Packing for Japan: what you need to know and pack
Exciting! You’re creating your packing list for Japan!
I’m excited for you, honestly – I’d like to visit Japan again. And then again. I just fell in love with the country – and the food, a lot. There’s so much we didn’t get to try!
Japan is quite a special place to go to. It’s quite its own world – there are strict rules and values. It’s just not as open and modern as many other places in the world. Therefore, it’s easy to offend people, and that’s very much not what you’d like, right?
So make sure to read up on what you should know before going to Japan. At the end of this article, I’ve listed some basics on how to dress in the country of the Rising Sun and what to watch out for. It’s not a complete list, of course, but it should help with packing for Japan.
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Packing for Japan
First things first – as in other packing lists, I’m not putting any numbers – I’m not telling you how much stuff to take. That’s a very individual thing, in my opinion. There are people who prefer to change their clothes many times in the same day, and on the other end of the spectrum are people who can go in the same t-shirt many days in a row.
And second, first I’m giving you the basics that you should take with you no matter what the season, and then – items that you should add depending on the season that you’re visiting.
Note: try to pack as light as possible, as there is not a lot of space for storing luggage on Japanese trains. Or you might want to check out luggage forwarding services. Of course, for an extra cost.
Ok, so let’s dive in!
Basics to pack when going to Japan
- Travel essentials
- Comfortable walking shoes
- Good socks
- Day pack
- Japan Rail Pass
- Electronics adapters
The main things to take when packing for Japan are, obviously, all the travel essentials – things like documents, which includes your visa, toiletries, first aid kit etc. You can check those things out – and get a printable packing list! – in my article on things to take to all your trips.
I’ll list some of them here as well because I like repeating things. Oops.
Shoes and socks
After the essentials, the most important thing to take is comfortable walking shoes. Since there are so many amazing things to see in Japan, you will have to walk a lot. It’s not pleasant to have blisters so make sure to pack comfortable shoes!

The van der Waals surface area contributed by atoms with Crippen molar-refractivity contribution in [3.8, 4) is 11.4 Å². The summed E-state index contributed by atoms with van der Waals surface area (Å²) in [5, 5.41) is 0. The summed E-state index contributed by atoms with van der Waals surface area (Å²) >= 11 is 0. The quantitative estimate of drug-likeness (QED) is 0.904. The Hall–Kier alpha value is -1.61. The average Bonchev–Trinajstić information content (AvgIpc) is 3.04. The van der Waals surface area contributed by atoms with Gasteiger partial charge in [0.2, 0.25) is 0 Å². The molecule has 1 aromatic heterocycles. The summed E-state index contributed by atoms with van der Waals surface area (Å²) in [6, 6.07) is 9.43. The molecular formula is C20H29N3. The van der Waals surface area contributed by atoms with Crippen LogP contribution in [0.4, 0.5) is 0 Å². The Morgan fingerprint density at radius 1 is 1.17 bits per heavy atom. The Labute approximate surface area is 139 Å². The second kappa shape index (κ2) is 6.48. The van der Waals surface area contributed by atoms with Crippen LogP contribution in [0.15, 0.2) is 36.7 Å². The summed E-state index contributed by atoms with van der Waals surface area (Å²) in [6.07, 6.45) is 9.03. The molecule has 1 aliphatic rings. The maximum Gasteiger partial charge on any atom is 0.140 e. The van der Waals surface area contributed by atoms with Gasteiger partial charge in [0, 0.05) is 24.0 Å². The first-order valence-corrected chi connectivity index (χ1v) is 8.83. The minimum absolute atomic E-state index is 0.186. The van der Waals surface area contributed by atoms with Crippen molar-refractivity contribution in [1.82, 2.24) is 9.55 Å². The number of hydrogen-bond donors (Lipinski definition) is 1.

And ones that are easy to take off as well – in many places, for example, restaurants, shrines, and temples, you’ll probably have to leave your shoes at the door.
For the shoes, I’ll even recommend a number! It’s better to take two pairs of walking shoes with you so that if one pair gets wet, you have an extra pair to wear.
I like the barefoot type of shoes because they’re very comfortable and light. Not too many of them are waterproof, though.
This brings me to the socks – I’ll talk more about them a bit further down, but since you’ll have to take your shoes off in many places, make sure that your socks don’t have holes in them or any rude writings/signs.
I’ll cover most of the rules on how to dress in Japan at the end of this article, but basically – smart casual is your best bet.
As for the specific seasons – again, I’ll cover them in them later. But in short – it’s a good idea to pack layers. The days during spring and autumn can get quite warm and the evening – rather chilly. As for the winter, it’s warm inside and cold outside, of course, so maybe better just pack the warm winter jacket so you don’t have to struggle with taking too much stuff off.
A small backpack where you can stow a water bottle, money, phone, the extra layers, etc. etc. is a lifesaver when you have to walk around a lot.
And, if you’re visiting Hiroshima or Nara, storing your passport somewhere far away in the backpack will help against it getting eaten, haha!
Plus, it’s much more comfortable to stow your souvenir purchases away so your hands are free for taking pictures!
Whatever the season, it’s not nice to be blinded by the sun.
I know it’s typical to pack them for the summer holidays, but even in winter, the sun can get quite bright!
Japan Rail pass
The most convenient way to get around Japan is travelling by train.
Japan Rail Pass is the most cost-effective solution for long-distance rail travel in Japan, meant only for foreign tourists to the country. It pays off the best when using Shinkansen for long-distance trips.
The pass allows unlimited travel on all JR-operated trains, except for the fastest category of Shinkansen (called Nozomi and Mizuho). It comes in a 7-, 14- or 21-days validity. You can use it even for inter-city travel for example in Tokyo.